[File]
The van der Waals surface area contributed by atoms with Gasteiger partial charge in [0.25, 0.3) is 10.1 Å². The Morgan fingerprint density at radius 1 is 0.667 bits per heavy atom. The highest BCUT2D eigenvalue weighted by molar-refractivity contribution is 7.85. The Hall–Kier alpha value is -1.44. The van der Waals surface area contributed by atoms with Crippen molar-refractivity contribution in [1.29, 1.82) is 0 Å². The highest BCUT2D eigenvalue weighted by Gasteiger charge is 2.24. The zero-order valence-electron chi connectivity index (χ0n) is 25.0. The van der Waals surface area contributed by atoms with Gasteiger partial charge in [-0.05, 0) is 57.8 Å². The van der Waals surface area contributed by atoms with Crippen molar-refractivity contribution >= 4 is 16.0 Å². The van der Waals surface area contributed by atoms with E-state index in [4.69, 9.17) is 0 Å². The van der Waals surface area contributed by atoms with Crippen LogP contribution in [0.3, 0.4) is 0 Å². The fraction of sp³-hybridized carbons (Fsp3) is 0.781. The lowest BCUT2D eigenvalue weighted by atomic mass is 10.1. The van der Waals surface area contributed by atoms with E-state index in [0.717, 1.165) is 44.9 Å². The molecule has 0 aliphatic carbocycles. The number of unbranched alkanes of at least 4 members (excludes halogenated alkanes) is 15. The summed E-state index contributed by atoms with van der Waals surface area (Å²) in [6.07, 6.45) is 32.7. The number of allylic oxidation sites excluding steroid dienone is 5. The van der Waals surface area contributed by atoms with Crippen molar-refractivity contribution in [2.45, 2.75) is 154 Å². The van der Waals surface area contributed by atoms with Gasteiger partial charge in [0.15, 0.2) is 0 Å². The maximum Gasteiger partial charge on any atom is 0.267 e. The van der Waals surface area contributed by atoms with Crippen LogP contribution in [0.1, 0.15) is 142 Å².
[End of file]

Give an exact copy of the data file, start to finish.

The van der Waals surface area contributed by atoms with Gasteiger partial charge in [0.25, 0.3) is 10.1 Å². The Morgan fingerprint density at radius 1 is 0.667 bits per heavy atom. The highest BCUT2D eigenvalue weighted by molar-refractivity contribution is 7.85. The Hall–Kier alpha value is -1.44. The van der Waals surface area contributed by atoms with Crippen molar-refractivity contribution in [1.29, 1.82) is 0 Å². The highest BCUT2D eigenvalue weighted by Gasteiger charge is 2.24. The zero-order valence-electron chi connectivity index (χ0n) is 25.0. The van der Waals surface area contributed by atoms with Gasteiger partial charge in [-0.05, 0) is 57.8 Å². The van der Waals surface area contributed by atoms with Crippen molar-refractivity contribution >= 4 is 16.0 Å². The van der Waals surface area contributed by atoms with E-state index in [4.69, 9.17) is 0 Å². The van der Waals surface area contributed by atoms with Crippen LogP contribution in [0.3, 0.4) is 0 Å². The fraction of sp³-hybridized carbons (Fsp3) is 0.781. The lowest BCUT2D eigenvalue weighted by atomic mass is 10.1. The van der Waals surface area contributed by atoms with E-state index in [0.717, 1.165) is 44.9 Å². The molecule has 0 aliphatic carbocycles. The number of unbranched alkanes of at least 4 members (excludes halogenated alkanes) is 15. The summed E-state index contributed by atoms with van der Waals surface area (Å²) in [6.07, 6.45) is 32.7. The number of allylic oxidation sites excluding steroid dienone is 5. The van der Waals surface area contributed by atoms with Crippen molar-refractivity contribution in [2.45, 2.75) is 154 Å². The van der Waals surface area contributed by atoms with Gasteiger partial charge in [0.15, 0.2) is 0 Å². The maximum Gasteiger partial charge on any atom is 0.267 e. The van der Waals surface area contributed by atoms with Crippen LogP contribution in [0.1, 0.15) is 142 Å².